A common allusion that you will see made on various right-leaning political websites (and some that have gone far beyond leaning to the right) is an allusion being made to the concept of “Cultural Marxism.” It’s certainly a term that I have used in the past, including the series of articles that ultimately started my website.
However, something that I have taken notice of in recent days is the fact that both Wikipedia (which is supposed to be a politically neutral site) and Rational Wiki (an openly left-leaning site, albeit one that is substantially less idiotic than their ideological brethren) state that the very concept of “Cultural Marxism” is a mere conspiracy theory, that there’s no factual basis to any claims of such, and anybody who does use the claim is literally using a rhetorical device from Nazi Germany.
While my views have substantially shifted rightward from my days as a liberal, never let it be said that I will not consider the views of others. So let me begin this analysis by saying that, in one respect, Wikipedia and Rational Wiki are absolutely correct. They are correct in saying that there’s no group of people explicitly called “The Cultural Marxists.” There is no institute of Cultural Marxism, and there are no books explicitly proffering the glories of Cultural Marxism.
So that’s it, the debate is settled, Cultural Marxism is a fake delusion made up by right-wing troglodytes, yes?
It’s certainly a murky issue, but I think there is some truth to it:
As I mentioned before, I used to be a dyed in the wool leftist before turning against leftism. One of the major reasons I did turn was that I gradually noticed how modern leftism scarcely even pretends to care about labor unions or worker’s rights anymore (issues I have always been concerned with), and seems to be far more preoccupied with racial/ethnic intersectionality, myriads of nonsensical gender identities, and perpetually sticking their thumbs into the eyes of Western civilization.
Don’t believe me? Then take a look at how leftists idealize corporations influencing governments as long as it promotes gay rights. Take a look at how they automatically assume that illegal immigration is an inherent good, even as doing so hurts the working man in those industries (or were Cesar Chavez and the UFW, who were vehemently anti illegal immigration, just examples of stupid white American xenophobes?)
Take a look at how they claim to be objective paragons of science and rationality while promoting this. Take a look at how they denounce cultural appropriation in one breath while gushing over Hamilton in another. Take a look at how gentle progressives seem to really love brutal (non-white) reactionaries. And of course, let’s not ignore the always important anthropology schism that I have discussed extensively.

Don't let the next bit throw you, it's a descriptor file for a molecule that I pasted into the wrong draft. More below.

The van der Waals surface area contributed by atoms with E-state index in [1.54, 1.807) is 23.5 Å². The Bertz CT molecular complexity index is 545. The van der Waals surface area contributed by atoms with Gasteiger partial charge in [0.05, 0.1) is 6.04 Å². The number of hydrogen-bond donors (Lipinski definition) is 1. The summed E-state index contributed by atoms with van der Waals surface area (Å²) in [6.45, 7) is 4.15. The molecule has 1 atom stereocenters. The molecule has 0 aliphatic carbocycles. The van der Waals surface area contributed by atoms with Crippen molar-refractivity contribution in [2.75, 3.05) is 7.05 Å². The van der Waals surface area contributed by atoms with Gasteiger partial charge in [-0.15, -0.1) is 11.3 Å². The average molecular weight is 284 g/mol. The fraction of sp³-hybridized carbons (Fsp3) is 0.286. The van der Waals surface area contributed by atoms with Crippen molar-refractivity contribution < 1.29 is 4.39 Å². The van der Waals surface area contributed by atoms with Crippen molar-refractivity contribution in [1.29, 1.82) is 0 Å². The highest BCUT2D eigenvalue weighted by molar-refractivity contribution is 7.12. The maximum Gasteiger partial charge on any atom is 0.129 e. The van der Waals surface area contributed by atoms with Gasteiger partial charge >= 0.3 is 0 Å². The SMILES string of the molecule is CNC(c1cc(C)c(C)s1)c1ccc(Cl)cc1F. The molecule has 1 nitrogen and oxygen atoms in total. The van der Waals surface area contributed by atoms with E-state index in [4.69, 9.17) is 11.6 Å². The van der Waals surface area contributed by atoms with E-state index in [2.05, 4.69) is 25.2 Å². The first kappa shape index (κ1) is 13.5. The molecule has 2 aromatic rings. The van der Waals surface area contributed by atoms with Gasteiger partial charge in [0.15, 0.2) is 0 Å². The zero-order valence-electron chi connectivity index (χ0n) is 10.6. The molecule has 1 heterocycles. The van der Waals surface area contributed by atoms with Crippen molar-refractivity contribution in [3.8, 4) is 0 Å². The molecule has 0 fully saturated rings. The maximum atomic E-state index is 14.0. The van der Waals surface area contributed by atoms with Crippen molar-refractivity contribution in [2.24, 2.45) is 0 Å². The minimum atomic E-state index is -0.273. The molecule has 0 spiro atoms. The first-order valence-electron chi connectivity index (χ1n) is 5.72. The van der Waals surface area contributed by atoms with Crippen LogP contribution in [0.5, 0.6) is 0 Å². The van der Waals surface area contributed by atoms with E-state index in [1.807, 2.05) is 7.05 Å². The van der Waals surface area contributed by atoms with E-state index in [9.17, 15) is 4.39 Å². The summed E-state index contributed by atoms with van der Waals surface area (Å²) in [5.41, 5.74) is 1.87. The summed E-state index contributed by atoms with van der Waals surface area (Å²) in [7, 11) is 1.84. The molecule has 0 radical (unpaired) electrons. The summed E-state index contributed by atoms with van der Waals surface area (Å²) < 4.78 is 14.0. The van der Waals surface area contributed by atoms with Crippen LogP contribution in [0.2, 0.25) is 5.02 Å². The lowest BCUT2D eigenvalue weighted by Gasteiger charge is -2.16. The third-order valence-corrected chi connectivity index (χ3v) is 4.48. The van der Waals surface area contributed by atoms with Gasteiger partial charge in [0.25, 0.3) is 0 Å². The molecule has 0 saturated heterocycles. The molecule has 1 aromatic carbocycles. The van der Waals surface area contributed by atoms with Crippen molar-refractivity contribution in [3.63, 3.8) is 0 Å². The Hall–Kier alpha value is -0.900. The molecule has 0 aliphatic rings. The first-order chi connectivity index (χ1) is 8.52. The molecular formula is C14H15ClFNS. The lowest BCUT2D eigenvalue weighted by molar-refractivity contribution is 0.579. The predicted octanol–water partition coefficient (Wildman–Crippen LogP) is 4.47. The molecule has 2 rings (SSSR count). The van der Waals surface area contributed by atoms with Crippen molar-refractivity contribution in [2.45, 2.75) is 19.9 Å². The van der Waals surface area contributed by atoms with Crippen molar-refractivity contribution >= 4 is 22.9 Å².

Indeed, America in the “bad old 1950s” had a labor force that was almost 40 percent unionized, compared to today where America is simultaneously the wellspring of every odious concept of the new left and has a labor force that is increasingly being run by temporary and underemployed labor. You barely hear a peep from modern leftists about these tragic circumstances.
This massive sea change is why I became increasingly disillusioned with the left. And while some (typically disaffected Democrats that have shifted further left) would argue that the abandonment of labor issues shows how the formerly leftist democrats have moved towards the center, I would disagree with that assessment.
The concepts of intersectionality and critical theory and all the other “white people guilt tripping” academic disciplines certainly can’t be considered to be “reactionary” or “conservative,” and they’ve certainly been adapted by leftists, so while they undoubtedly represent a different TYPE of leftism than the old fashioned “labor unions and isolationism” sort, let us be honest and admit that these things are undoubtedly leftist concepts.
Where did these theories come from? Where else but the Frankfurt School, who are, of course the ones that rightists always claim are the root of Cultural Marxism, and whom Rational Wiki describes as being rarely named in debates on Cultural Marxism.
And, while it is again true that the term “Cultural Marxism” was never used by them, that doesn’t change the fact that the Frankfurt school were, in fact, Marxists who wanted to apply Communist ideology to cultural and sociological rather than economic contexts.
Judging by the sheer amount of intellectual progeny the Frankfurt school has had, I don’t think it’s unfair to say that they were at least somewhat influential in creating leftist political thought as we know it today.
So if Cultural Marxism can be said to not exist, it is only non-existent in the sense that it hasn’t been formally named. In that respect, since the intellectual progenitors of much of modern “goodthink” were openly Marxist, why not just use the traditional name?